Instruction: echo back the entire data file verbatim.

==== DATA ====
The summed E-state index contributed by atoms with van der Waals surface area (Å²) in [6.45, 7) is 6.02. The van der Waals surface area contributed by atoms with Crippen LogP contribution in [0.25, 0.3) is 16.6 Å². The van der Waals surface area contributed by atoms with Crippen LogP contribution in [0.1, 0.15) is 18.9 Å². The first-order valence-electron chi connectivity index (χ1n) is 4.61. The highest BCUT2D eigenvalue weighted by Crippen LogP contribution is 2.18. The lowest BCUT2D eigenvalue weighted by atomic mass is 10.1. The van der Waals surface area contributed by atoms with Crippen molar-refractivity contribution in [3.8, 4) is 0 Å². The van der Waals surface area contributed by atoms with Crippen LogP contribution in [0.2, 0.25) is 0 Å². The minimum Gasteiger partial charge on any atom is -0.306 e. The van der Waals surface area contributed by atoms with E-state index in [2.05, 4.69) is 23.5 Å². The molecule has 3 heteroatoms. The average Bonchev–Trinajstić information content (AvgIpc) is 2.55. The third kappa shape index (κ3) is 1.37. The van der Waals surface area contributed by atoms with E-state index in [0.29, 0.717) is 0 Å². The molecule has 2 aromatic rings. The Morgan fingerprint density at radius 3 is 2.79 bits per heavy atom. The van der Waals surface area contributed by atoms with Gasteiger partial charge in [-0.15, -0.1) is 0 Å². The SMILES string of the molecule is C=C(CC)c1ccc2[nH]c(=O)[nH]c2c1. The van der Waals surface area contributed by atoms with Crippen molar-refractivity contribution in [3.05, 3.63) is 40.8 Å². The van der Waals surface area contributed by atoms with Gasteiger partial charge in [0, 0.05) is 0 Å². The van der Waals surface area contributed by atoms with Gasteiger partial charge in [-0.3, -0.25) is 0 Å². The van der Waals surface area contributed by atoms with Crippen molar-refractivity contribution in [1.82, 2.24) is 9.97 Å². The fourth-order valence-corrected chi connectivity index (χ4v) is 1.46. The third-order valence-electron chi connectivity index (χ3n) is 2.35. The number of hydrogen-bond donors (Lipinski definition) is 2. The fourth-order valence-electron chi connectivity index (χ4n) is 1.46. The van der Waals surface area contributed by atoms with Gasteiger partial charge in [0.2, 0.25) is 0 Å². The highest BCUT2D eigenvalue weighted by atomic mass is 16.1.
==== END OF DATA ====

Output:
The summed E-state index contributed by atoms with van der Waals surface area (Å²) in [6.45, 7) is 6.02. The van der Waals surface area contributed by atoms with Crippen LogP contribution in [0.25, 0.3) is 16.6 Å². The van der Waals surface area contributed by atoms with Crippen LogP contribution in [0.1, 0.15) is 18.9 Å². The first-order valence-electron chi connectivity index (χ1n) is 4.61. The highest BCUT2D eigenvalue weighted by Crippen LogP contribution is 2.18. The lowest BCUT2D eigenvalue weighted by atomic mass is 10.1. The van der Waals surface area contributed by atoms with Crippen molar-refractivity contribution in [3.8, 4) is 0 Å². The van der Waals surface area contributed by atoms with Crippen LogP contribution in [0.2, 0.25) is 0 Å². The minimum Gasteiger partial charge on any atom is -0.306 e. The van der Waals surface area contributed by atoms with E-state index in [2.05, 4.69) is 23.5 Å². The molecule has 3 heteroatoms. The average Bonchev–Trinajstić information content (AvgIpc) is 2.55. The third kappa shape index (κ3) is 1.37. The van der Waals surface area contributed by atoms with E-state index in [0.29, 0.717) is 0 Å². The molecule has 2 aromatic rings. The Morgan fingerprint density at radius 3 is 2.79 bits per heavy atom. The van der Waals surface area contributed by atoms with Gasteiger partial charge in [-0.15, -0.1) is 0 Å². The SMILES string of the molecule is C=C(CC)c1ccc2[nH]c(=O)[nH]c2c1. The van der Waals surface area contributed by atoms with Crippen molar-refractivity contribution in [3.05, 3.63) is 40.8 Å². The van der Waals surface area contributed by atoms with Gasteiger partial charge in [0, 0.05) is 0 Å². The van der Waals surface area contributed by atoms with Gasteiger partial charge in [-0.3, -0.25) is 0 Å². The van der Waals surface area contributed by atoms with Crippen molar-refractivity contribution in [1.82, 2.24) is 9.97 Å². The fourth-order valence-corrected chi connectivity index (χ4v) is 1.46. The third-order valence-electron chi connectivity index (χ3n) is 2.35. The number of hydrogen-bond donors (Lipinski definition) is 2. The fourth-order valence-electron chi connectivity index (χ4n) is 1.46. The van der Waals surface area contributed by atoms with Gasteiger partial charge in [0.2, 0.25) is 0 Å². The highest BCUT2D eigenvalue weighted by atomic mass is 16.1.